TEN CLUBS WHOSE REVENUES WERE MOST AFFECTED BY THE CORONAVIRUS PANDEMIC - BARCELONA, REAL MADRID AND MORE
The Coronavirus pandemic has impacted billions of lives across the globe in the past 18 months and football clubs have been no different in terms of the negative effects they have had on their income and revenues.
The top 20 clubs, by revenue generated throughout a season, have collectively missed out on nearly €2 billion of revenue across the 2019-20 and 2020-21 seasons, primarily through matchday, broadcasting, and commercial revenue.
(Image Courtesy: Bloomberg/ Website)
Spanish giants Real Madrid have recently released a statement regarding the economic impact that the club have had to brace for due to the current pandemic situation and their profits over the last two seasons.
We, at FootTheBall, look at the top 10 clubs that have been affected by the pandemic in terms of their revenues:
Note: Except for Real Madrid, no other club in this list has released their statements for the 2020-21 season. For those clubs, the 2019-20 reports are considered.
Note: All prices quoted here are in Euros to maintain uniformity.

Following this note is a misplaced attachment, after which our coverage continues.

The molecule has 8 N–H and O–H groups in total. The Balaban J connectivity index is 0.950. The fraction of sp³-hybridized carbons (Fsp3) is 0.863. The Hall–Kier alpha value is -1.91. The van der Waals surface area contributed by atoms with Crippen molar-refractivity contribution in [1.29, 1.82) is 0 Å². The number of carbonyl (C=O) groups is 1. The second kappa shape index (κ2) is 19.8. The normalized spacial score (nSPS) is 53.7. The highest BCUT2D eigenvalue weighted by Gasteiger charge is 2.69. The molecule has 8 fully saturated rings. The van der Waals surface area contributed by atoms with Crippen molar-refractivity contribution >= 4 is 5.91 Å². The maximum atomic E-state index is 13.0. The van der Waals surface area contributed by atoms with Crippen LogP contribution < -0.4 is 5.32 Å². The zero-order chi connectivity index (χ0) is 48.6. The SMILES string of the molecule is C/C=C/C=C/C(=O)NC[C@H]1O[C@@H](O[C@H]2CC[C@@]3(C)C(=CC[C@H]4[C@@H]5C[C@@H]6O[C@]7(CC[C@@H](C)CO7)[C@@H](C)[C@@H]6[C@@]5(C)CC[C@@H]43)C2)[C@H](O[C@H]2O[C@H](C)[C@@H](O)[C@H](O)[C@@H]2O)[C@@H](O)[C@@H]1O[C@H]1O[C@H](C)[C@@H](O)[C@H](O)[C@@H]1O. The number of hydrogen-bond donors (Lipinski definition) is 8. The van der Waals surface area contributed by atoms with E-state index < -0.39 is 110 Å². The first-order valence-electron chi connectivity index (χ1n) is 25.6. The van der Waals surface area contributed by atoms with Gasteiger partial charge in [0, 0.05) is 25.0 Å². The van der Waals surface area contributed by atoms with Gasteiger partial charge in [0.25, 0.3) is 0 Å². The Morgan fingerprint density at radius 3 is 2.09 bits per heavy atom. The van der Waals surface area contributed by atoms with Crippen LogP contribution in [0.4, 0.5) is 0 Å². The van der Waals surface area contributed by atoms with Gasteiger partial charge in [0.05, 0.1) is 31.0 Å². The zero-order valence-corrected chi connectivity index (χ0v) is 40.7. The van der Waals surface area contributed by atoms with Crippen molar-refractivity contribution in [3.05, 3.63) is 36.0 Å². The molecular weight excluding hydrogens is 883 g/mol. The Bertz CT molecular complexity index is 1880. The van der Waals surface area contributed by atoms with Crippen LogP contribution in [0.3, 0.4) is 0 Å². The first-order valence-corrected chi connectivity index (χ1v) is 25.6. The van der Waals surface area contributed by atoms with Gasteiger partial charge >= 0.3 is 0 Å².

In a simple sentence, Barcelona’s financial situation can be summed up in one sentence: They are a mess.
FC Barcelona’s revenue was severely impacted by COVID-19 with total revenue decreasing €125.7 million (15%), €840.8 million to €715.1 million, the second-largest revenue fall in absolute terms after Manchester United.
Joan Laporta has a massive task on his hands. (Image Courtesy: Barcelona / Website)
Most of the club’s fall in revenue was in the matchday and broadcasting revenue streams as both saw a decrease of 20% and 15%, respectively. It is anticipated that there will be another decrease for the 2020-21 season, but that is not their major problem as they can continue to have sustainability with losses in revenue.
The major problem for Barcelona is their wage budget and the issue with registering new players, which Joan Laporta has to solve quickly before the start of the new season.
2. REAL MADRID
The only club to release their numbers for the 2020-21 season, Real Madrid have declared a loss in revenue of €61.9 million (8.6%), decreasing from €714.9 million to €653 million.
Florentino Perez has made sure that Real Madrid stay profitable even during the pandemic time. (Image Courtesy: Marca / Website)